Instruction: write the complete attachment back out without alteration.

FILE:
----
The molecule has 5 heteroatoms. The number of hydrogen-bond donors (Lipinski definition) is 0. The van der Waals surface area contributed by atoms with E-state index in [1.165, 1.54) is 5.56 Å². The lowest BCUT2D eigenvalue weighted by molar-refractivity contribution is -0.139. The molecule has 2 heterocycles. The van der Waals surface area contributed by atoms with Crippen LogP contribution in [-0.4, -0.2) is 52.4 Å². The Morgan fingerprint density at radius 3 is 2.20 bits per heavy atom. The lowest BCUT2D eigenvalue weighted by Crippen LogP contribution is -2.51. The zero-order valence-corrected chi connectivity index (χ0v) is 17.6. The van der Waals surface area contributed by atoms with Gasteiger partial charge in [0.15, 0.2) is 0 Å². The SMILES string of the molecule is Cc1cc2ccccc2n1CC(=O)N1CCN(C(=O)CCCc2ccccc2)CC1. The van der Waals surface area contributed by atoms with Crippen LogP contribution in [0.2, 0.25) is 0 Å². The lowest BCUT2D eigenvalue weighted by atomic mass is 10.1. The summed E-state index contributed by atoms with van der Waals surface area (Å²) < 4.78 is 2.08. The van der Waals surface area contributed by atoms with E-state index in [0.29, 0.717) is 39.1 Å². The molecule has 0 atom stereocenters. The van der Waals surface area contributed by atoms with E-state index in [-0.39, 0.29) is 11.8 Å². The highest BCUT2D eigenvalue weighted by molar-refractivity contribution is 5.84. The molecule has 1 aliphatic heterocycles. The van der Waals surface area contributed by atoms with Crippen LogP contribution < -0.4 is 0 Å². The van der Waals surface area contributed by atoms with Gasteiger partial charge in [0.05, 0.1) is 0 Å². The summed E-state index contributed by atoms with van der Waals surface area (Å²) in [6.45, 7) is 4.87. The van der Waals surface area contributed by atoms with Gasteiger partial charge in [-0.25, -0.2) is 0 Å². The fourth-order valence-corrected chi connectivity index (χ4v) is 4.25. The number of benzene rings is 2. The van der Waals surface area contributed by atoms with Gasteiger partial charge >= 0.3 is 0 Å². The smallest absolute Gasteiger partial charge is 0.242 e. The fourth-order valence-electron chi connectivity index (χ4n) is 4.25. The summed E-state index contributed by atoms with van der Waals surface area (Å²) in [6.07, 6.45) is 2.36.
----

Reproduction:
The molecule has 5 heteroatoms. The number of hydrogen-bond donors (Lipinski definition) is 0. The van der Waals surface area contributed by atoms with E-state index in [1.165, 1.54) is 5.56 Å². The lowest BCUT2D eigenvalue weighted by molar-refractivity contribution is -0.139. The molecule has 2 heterocycles. The van der Waals surface area contributed by atoms with Crippen LogP contribution in [-0.4, -0.2) is 52.4 Å². The Morgan fingerprint density at radius 3 is 2.20 bits per heavy atom. The lowest BCUT2D eigenvalue weighted by Crippen LogP contribution is -2.51. The zero-order valence-corrected chi connectivity index (χ0v) is 17.6. The van der Waals surface area contributed by atoms with Gasteiger partial charge in [0.15, 0.2) is 0 Å². The SMILES string of the molecule is Cc1cc2ccccc2n1CC(=O)N1CCN(C(=O)CCCc2ccccc2)CC1. The van der Waals surface area contributed by atoms with Crippen LogP contribution in [0.2, 0.25) is 0 Å². The lowest BCUT2D eigenvalue weighted by atomic mass is 10.1. The summed E-state index contributed by atoms with van der Waals surface area (Å²) < 4.78 is 2.08. The van der Waals surface area contributed by atoms with E-state index in [0.29, 0.717) is 39.1 Å². The molecule has 0 atom stereocenters. The van der Waals surface area contributed by atoms with E-state index in [-0.39, 0.29) is 11.8 Å². The highest BCUT2D eigenvalue weighted by molar-refractivity contribution is 5.84. The molecule has 1 aliphatic heterocycles. The van der Waals surface area contributed by atoms with Crippen LogP contribution < -0.4 is 0 Å². The van der Waals surface area contributed by atoms with Gasteiger partial charge in [0.05, 0.1) is 0 Å². The summed E-state index contributed by atoms with van der Waals surface area (Å²) in [6.45, 7) is 4.87. The van der Waals surface area contributed by atoms with Gasteiger partial charge in [-0.25, -0.2) is 0 Å². The fourth-order valence-corrected chi connectivity index (χ4v) is 4.25. The number of benzene rings is 2. The van der Waals surface area contributed by atoms with Gasteiger partial charge >= 0.3 is 0 Å². The smallest absolute Gasteiger partial charge is 0.242 e. The fourth-order valence-electron chi connectivity index (χ4n) is 4.25. The summed E-state index contributed by atoms with van der Waals surface area (Å²) in [6.07, 6.45) is 2.36.